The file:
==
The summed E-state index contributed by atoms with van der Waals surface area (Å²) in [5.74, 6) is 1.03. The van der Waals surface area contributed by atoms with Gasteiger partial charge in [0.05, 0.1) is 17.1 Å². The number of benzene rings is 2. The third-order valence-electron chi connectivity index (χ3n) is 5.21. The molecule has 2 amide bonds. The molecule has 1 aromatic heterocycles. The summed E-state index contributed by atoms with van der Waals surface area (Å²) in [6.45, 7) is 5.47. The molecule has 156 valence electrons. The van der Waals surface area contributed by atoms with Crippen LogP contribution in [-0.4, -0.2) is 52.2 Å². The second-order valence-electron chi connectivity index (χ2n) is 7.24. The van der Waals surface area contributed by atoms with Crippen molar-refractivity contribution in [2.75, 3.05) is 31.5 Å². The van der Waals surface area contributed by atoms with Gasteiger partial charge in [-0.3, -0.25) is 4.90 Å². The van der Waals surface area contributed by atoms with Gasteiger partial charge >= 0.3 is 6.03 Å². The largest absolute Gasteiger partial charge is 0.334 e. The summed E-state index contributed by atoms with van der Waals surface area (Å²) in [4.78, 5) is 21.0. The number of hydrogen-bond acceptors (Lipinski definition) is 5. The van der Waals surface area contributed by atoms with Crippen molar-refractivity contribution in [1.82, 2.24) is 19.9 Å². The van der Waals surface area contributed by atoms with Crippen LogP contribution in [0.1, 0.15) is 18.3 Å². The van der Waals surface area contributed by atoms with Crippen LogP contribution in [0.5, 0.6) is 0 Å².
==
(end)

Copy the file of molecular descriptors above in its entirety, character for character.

The summed E-state index contributed by atoms with van der Waals surface area (Å²) in [5.74, 6) is 1.03. The van der Waals surface area contributed by atoms with Gasteiger partial charge in [0.05, 0.1) is 17.1 Å². The number of benzene rings is 2. The third-order valence-electron chi connectivity index (χ3n) is 5.21. The molecule has 2 amide bonds. The molecule has 1 aromatic heterocycles. The summed E-state index contributed by atoms with van der Waals surface area (Å²) in [6.45, 7) is 5.47. The molecule has 156 valence electrons. The van der Waals surface area contributed by atoms with Crippen LogP contribution in [-0.4, -0.2) is 52.2 Å². The second-order valence-electron chi connectivity index (χ2n) is 7.24. The van der Waals surface area contributed by atoms with Crippen molar-refractivity contribution in [2.75, 3.05) is 31.5 Å². The van der Waals surface area contributed by atoms with Gasteiger partial charge in [-0.3, -0.25) is 4.90 Å². The van der Waals surface area contributed by atoms with Gasteiger partial charge >= 0.3 is 6.03 Å². The largest absolute Gasteiger partial charge is 0.334 e. The summed E-state index contributed by atoms with van der Waals surface area (Å²) in [4.78, 5) is 21.0. The number of hydrogen-bond acceptors (Lipinski definition) is 5. The van der Waals surface area contributed by atoms with Crippen molar-refractivity contribution in [1.82, 2.24) is 19.9 Å². The van der Waals surface area contributed by atoms with Crippen LogP contribution in [0.1, 0.15) is 18.3 Å². The van der Waals surface area contributed by atoms with Crippen LogP contribution in [0.5, 0.6) is 0 Å².